“It’s not at all clear what new facts or additional investigation yet another commission could lay on top of the existing efforts by law enforcement and Congress,” McConnell said Wednesday morning. “The facts have come out and will continue to come out. What is clear is that House Democrats have handled this proposal in partisan bad faith from the beginning.”
The proposal for the Jan. 6 commission is modeled after the bipartisan committee that oversaw a comprehensive investigation of the events surrounding Sept. 11, leading to updated terrorism policies that guide law enforcement even today. The 1/6 commission would consist of five members appointed by Democrats and five selected by Republicans, and its final report would be due by the end of the year.
Former New Jersey Gov. Tom Kean, a Republican, and former U.S. Rep. Lee Hamilton of Indiana, a Democrat, put out a joint statement supporting the creation of the panel.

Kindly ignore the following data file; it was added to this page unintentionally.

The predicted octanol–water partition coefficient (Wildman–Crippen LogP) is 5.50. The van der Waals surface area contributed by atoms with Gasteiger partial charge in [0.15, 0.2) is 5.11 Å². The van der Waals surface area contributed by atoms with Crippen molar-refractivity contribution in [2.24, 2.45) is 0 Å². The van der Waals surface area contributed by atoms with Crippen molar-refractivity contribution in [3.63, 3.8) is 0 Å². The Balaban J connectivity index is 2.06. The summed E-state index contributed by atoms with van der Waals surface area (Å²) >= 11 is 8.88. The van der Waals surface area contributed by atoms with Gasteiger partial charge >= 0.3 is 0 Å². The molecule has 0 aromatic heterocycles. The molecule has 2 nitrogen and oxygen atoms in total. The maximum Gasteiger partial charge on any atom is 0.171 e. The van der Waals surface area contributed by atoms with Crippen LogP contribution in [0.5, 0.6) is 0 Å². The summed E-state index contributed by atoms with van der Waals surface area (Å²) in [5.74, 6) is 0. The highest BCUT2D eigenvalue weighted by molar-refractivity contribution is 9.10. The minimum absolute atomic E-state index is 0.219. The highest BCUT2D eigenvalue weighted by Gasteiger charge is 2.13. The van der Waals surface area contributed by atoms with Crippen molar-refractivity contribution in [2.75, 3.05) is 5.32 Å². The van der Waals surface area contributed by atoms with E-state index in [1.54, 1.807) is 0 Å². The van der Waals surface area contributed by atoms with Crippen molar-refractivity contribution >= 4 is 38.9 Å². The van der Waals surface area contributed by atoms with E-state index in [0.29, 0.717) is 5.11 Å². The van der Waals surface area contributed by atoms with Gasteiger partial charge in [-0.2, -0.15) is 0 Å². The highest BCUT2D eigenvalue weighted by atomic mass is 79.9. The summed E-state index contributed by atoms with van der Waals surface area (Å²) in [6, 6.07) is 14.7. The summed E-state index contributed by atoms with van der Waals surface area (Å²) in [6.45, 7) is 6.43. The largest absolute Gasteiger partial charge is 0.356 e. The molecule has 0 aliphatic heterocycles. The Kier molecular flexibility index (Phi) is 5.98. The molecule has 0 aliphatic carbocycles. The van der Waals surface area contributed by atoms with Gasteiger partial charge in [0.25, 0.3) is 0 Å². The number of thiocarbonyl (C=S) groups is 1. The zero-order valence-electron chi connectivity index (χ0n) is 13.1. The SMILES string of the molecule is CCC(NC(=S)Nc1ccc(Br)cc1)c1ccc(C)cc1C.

“As chairman and vice chairman of the 9/11 Commission, unity of purpose was key to the effectiveness of the group,” they said. “We put country above party, without bias, the events before, during and after the attack. We sought to understand our vulnerabilities in order to prevent future attacks or future acts of terrorism.”
On Thursday, the House will vote on a bill that would allocate $1.9 billion in emergency funding to make the Capitol more secure in light of the January insurrection.
HOW THEY VOTED ON H.R. 3233, creating Jan. 6 commission
U.S. Rep. Sanford Bishop, D-Albany
U.S. Rep. Carolyn Bourdeaux, D-Suwanee
U.S. Rep. Hank Johnson, D-Lithonia
U.S. Rep. Lucy McBath, D-Marietta
U.S. Rep. David Scott, D-Atlanta
U.S. Rep. Nikema Williams, D-Atlanta
U.S. Rep. Rick Allen, R-Evans
U.S. Rep. Buddy Carter, R-Pooler
U.S. Rep. Andrew Clyde, R-Athens
U.S. Rep. Drew Ferguson, R-West Point
U.S. Rep. Marjorie Taylor Greene, R-Rome
U.S. Rep. Jody Hice, R-Greensboro
U.S. Rep. Barry Loudermilk, R-Cassville
U.S. Rep. Austin Scott, R-Tifton